The Japanese are a fun and interesting bunch. There are several english translations that come across as very corny and I am sure that we have the same issue. This sign in particular is for the market called "Every Life, Every Fun". The quote below: " We hope that the goods and services will make your day a better and a brighter one."
How very nice.
The Rippongi Hills area was always a little seedy (as the guidebook describes it), but I didn't really see that when I was there on Friday night.
There is something that seems consistent with the culture when the lights of the neon are near the street like on this one.
The major skyscrapers don't have this same sort of feel. I haven't been in a car much so I am somewhat curious how the access to the skyscrapers is arranged, throughout the smaller collection of buildings and more human scale neighborhoods there are several parking structures that offer robotic parking that rotate your car and automate the parking process, taking the car into the structure and organizing based on how long you're going to be away.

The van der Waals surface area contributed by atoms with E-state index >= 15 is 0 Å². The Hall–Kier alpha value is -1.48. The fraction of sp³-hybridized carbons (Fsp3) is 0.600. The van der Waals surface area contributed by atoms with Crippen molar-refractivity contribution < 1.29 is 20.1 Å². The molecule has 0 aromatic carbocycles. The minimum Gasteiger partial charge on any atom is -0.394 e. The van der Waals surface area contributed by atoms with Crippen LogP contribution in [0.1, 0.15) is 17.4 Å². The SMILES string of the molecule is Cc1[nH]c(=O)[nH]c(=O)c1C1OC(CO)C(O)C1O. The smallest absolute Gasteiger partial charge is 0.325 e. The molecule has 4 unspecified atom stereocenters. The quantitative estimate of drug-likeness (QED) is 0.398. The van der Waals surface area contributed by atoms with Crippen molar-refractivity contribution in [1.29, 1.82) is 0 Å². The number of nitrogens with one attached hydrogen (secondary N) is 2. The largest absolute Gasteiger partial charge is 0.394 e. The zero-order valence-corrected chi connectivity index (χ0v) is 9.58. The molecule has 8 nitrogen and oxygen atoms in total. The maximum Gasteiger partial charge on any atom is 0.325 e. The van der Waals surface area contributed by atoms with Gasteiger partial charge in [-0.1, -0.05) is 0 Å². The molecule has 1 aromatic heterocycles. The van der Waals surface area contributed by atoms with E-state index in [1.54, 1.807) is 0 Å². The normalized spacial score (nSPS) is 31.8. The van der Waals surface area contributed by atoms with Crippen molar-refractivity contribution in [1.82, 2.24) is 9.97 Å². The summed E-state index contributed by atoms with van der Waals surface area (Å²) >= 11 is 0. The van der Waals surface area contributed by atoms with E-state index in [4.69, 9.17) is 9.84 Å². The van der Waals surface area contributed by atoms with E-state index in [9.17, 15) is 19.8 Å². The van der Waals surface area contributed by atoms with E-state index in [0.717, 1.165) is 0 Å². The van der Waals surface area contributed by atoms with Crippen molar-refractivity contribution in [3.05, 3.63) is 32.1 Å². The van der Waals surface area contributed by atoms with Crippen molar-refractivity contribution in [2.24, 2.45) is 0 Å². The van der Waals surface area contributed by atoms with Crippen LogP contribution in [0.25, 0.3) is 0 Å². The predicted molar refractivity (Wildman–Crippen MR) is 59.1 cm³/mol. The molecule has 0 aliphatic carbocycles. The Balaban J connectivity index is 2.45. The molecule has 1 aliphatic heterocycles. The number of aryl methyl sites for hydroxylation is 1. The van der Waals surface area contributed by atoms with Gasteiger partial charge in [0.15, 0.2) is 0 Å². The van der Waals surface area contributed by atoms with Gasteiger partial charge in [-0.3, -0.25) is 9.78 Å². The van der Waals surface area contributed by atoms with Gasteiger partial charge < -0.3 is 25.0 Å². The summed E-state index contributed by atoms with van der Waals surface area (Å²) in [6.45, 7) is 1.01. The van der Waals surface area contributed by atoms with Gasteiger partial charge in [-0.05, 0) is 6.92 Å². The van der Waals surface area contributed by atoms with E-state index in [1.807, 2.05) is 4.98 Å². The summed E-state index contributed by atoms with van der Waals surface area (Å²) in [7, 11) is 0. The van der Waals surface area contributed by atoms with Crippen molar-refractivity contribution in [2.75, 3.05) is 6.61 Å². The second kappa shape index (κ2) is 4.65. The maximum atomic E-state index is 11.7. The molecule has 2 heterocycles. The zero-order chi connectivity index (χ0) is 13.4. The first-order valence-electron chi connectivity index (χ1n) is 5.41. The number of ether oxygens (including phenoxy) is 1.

The streets near Rippongi Hills have been remade and seem to be a very unique mix of pedestrian focused smaller streets that orient you towards the major skyscraper that is the center of this new district.
The other store that I enjoyed in addition to the classic high end stores that I walked by Tiffany, Armani, etc. was Double Standard Clothing. I am assuming they are suggesting that they have a higher standard, but that doesn't come across. My initial thought was these are clothes that are eco friendly but then are made of materials that are horrible for the environment and borne of sweatshops.
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